It’s going to be interesting to see what direction Glee will take. Personally, I feel like Lea Michele may ask to be written out of the show. Her real-life relationship with Cory appeared to be adorable and healthy, and the pain of continuing on the series in his conspicuous absence will probably be too much. Knowing Glee, his death will become a poorly handled storyline, stunningly offensive in its execution. I suppose when he signed that contract, he had no way of knowing he was resigning his legacy to a soul-sucking reptile like Ryan Murphy, typing away in his deep hole where morals go to die.

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I’ll miss Cory. His open face and untrained, occasionally beautiful voice were good reasons for me to invest in this show. He was a nobody who was catapulted into fame and was shockingly cool and approachable about it. A humble and kind Average Joe. It’s just a shame, plain and simple.

Here’s one of my fave performances of Cory’s, a duet with Lea Michele where the chemistry is lovely and palpable. Break your heart a little bit.

The Newsroom: This Just In. That’s What She Said.

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Hey! The Newsroom is coming back on Sunday 7/14! Well that just snuck up on me. I mean, I saw the promos but I didn’t really internalize the fact that one of my blessed shows was returning. Because The Newsroom is so deceptively dry and gray and boring on the surface. But it’s true! Rejoice! Mad Men and GoT might be gone, but Sorkin’s impenetrable word putty is going to fill that hole!

Apparently there’s going to be a lot of election coverage this season, which will be cool because it will retroactively educate me on how I’m supposed to feel about our country’s policies and leadership. I mean, who am I kidding? I hate politics – not because that’s my ideology, but because I’m not smart enough for current events, and I transmute my shame into carefree rejection. Please, I don’t need to know what’s going on. I have celebrity pregnancies to follow and Catfish fanfiction to read. It should be enough that I even watch The Newsroom. That’s as engaged as I’m gonna get.

Which is why I’m just mostly excited to watch more unrequited love between emotionally stunted political science majors. You can have the meaty stuff about economics and social unrest. I’ll just be over here evaluating the sexual tension between Maggie and Jim. That’s my promise to you, the voters.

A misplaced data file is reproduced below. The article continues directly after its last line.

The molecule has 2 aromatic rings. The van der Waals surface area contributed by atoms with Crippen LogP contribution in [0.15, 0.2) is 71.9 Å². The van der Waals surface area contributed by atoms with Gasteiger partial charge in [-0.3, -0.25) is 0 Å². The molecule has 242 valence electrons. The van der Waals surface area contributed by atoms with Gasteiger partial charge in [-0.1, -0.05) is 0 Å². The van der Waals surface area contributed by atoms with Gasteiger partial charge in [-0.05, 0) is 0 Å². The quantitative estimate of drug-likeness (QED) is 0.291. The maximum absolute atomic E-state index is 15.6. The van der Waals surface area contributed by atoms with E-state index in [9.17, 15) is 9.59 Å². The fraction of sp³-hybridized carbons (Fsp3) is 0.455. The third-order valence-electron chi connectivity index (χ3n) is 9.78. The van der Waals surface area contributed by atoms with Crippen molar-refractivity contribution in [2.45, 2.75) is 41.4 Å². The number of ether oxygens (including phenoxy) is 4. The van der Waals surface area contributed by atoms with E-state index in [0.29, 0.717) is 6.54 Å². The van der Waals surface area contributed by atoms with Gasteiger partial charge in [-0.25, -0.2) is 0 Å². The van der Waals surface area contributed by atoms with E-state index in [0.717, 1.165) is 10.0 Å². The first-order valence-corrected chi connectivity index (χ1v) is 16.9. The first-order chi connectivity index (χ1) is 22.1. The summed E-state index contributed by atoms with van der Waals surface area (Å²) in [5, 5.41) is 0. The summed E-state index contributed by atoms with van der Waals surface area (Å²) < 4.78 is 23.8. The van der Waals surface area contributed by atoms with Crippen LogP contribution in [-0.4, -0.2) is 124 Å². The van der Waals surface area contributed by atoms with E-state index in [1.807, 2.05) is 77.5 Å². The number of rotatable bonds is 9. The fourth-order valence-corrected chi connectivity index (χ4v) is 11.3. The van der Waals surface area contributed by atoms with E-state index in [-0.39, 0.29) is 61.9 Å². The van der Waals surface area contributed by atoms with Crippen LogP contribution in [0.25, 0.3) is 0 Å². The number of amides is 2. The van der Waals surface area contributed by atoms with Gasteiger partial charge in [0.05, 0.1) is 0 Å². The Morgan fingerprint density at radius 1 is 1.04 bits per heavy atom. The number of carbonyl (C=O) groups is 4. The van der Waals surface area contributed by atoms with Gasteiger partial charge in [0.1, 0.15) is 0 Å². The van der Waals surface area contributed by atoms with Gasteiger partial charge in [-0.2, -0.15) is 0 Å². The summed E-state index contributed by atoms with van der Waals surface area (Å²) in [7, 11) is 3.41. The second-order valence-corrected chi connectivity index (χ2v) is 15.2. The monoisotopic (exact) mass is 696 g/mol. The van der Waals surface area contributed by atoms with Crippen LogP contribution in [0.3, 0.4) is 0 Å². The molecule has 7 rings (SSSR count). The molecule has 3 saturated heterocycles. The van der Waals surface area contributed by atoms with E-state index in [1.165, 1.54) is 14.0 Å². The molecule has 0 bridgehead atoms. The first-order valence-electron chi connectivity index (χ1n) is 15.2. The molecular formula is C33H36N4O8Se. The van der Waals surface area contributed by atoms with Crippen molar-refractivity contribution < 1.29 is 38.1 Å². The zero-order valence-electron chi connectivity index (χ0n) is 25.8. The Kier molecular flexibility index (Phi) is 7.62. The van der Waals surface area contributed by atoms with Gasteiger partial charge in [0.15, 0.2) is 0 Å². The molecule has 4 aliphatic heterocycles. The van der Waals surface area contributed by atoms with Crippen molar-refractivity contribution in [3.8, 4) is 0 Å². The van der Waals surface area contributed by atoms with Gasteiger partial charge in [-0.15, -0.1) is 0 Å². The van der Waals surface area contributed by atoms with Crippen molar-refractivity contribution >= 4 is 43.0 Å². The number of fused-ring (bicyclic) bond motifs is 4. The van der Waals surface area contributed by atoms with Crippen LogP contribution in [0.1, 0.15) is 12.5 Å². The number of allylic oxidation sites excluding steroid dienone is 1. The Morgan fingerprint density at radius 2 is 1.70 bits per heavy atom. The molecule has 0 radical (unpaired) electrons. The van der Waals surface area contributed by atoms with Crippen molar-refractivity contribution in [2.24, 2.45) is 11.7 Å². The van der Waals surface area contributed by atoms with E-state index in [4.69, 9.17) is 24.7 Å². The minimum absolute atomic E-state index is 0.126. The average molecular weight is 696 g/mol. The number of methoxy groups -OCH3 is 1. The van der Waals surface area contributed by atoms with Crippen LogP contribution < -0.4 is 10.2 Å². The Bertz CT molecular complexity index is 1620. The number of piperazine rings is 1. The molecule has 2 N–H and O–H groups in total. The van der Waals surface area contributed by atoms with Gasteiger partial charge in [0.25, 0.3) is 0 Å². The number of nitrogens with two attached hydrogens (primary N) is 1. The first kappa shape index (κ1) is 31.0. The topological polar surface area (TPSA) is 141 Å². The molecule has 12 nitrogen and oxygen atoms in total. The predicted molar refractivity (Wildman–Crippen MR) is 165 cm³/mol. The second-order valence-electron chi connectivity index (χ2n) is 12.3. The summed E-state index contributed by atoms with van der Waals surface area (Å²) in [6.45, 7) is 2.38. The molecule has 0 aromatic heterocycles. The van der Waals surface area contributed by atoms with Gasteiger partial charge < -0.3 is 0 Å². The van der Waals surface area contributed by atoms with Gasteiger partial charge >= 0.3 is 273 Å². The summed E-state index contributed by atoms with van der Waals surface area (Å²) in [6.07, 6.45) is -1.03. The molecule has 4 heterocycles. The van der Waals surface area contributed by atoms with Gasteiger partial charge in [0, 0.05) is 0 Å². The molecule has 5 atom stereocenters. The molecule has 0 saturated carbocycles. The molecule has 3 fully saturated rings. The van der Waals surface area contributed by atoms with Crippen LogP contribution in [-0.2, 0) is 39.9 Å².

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True Blood: The Last Drop

Truly Truebie. That’s what they’ll write on my tombstone (if my Post-Death Wishes 1, 2, and 3 are all ignored). The devoted viewers of True Blood are waning and dying out, much like the vampire race, but some real crazies still remain. Self included. There’s really nothing “good” about the show anymore, insofar as “good” usually means “story arcs that make sense,” or “cultural significance,” or “any character continuity whatsoever.” But who cares?? Is THAT why you started watching? For quality television?

Because I think you started watching for boobies, blood, and bitchery. It was merely a coincidence that the first couple of seasons were marvelously written and straddled the difficult line between satire and melodrama. Now the actors and writers are tired, and all we’re left with is the bare bones. But I still love those bones! They’re HBO-branded bones. So now we get utter crap that’s beautifully photographed and peppered with witticisms that belong on a much better show. And I love utter crap. I love utter crap so much.

This season’s been…comforting so far. I like enjoying it with my roommates, letting our eyes simultaneously rake over Alexander Skarsgard’s dewy chest like we’re taking communion together. True Blood‘s a show for girlfriends. When it was an allegory for civil rights, it was a monumental and daring slice of sex. Now it’s pretty much just a weekly one-night stand, a tasty little romp I usually block out the next day. It feels right.

True Blood, I just want to let you know that you never let me down. Once upon a time, you made me think. But now all you make me do is scream and drool and drink a lot on Sunday nights. It’s alright. You be as dirty and dumb as you want. Because I’ll be there until the network stakes you in the back. I’ll stand by you whether your final episodes B positive O negative. I said it. Yep.